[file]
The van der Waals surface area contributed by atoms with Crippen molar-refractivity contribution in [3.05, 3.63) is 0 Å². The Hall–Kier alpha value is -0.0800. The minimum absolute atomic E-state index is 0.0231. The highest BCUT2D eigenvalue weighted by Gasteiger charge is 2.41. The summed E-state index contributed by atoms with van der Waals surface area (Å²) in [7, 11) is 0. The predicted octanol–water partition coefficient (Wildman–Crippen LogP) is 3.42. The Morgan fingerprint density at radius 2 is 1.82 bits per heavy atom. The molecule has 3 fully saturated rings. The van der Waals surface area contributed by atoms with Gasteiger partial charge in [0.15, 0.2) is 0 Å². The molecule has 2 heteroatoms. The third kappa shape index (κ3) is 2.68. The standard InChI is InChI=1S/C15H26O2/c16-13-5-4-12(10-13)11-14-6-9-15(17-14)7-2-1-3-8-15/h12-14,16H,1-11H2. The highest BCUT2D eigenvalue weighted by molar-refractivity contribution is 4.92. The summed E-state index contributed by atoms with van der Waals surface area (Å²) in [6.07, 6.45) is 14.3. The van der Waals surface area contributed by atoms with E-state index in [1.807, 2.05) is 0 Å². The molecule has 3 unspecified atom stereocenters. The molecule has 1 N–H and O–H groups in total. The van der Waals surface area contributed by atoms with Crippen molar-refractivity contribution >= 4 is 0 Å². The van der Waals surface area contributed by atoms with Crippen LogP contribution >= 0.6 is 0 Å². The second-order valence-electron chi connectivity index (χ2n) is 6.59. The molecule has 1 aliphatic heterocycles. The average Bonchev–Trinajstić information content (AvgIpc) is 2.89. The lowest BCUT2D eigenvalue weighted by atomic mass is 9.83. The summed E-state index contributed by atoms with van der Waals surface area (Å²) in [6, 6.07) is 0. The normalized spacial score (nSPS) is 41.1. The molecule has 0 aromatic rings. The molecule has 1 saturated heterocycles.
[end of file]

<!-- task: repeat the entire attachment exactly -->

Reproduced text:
The van der Waals surface area contributed by atoms with Crippen molar-refractivity contribution in [3.05, 3.63) is 0 Å². The Hall–Kier alpha value is -0.0800. The minimum absolute atomic E-state index is 0.0231. The highest BCUT2D eigenvalue weighted by Gasteiger charge is 2.41. The summed E-state index contributed by atoms with van der Waals surface area (Å²) in [7, 11) is 0. The predicted octanol–water partition coefficient (Wildman–Crippen LogP) is 3.42. The Morgan fingerprint density at radius 2 is 1.82 bits per heavy atom. The molecule has 3 fully saturated rings. The van der Waals surface area contributed by atoms with Gasteiger partial charge in [0.15, 0.2) is 0 Å². The molecule has 2 heteroatoms. The third kappa shape index (κ3) is 2.68. The standard InChI is InChI=1S/C15H26O2/c16-13-5-4-12(10-13)11-14-6-9-15(17-14)7-2-1-3-8-15/h12-14,16H,1-11H2. The highest BCUT2D eigenvalue weighted by molar-refractivity contribution is 4.92. The summed E-state index contributed by atoms with van der Waals surface area (Å²) in [6.07, 6.45) is 14.3. The van der Waals surface area contributed by atoms with E-state index in [1.807, 2.05) is 0 Å². The molecule has 3 unspecified atom stereocenters. The molecule has 1 N–H and O–H groups in total. The van der Waals surface area contributed by atoms with Crippen molar-refractivity contribution >= 4 is 0 Å². The van der Waals surface area contributed by atoms with Crippen LogP contribution >= 0.6 is 0 Å². The second-order valence-electron chi connectivity index (χ2n) is 6.59. The molecule has 1 aliphatic heterocycles. The average Bonchev–Trinajstić information content (AvgIpc) is 2.89. The lowest BCUT2D eigenvalue weighted by atomic mass is 9.83. The summed E-state index contributed by atoms with van der Waals surface area (Å²) in [6, 6.07) is 0. The normalized spacial score (nSPS) is 41.1. The molecule has 0 aromatic rings. The molecule has 1 saturated heterocycles.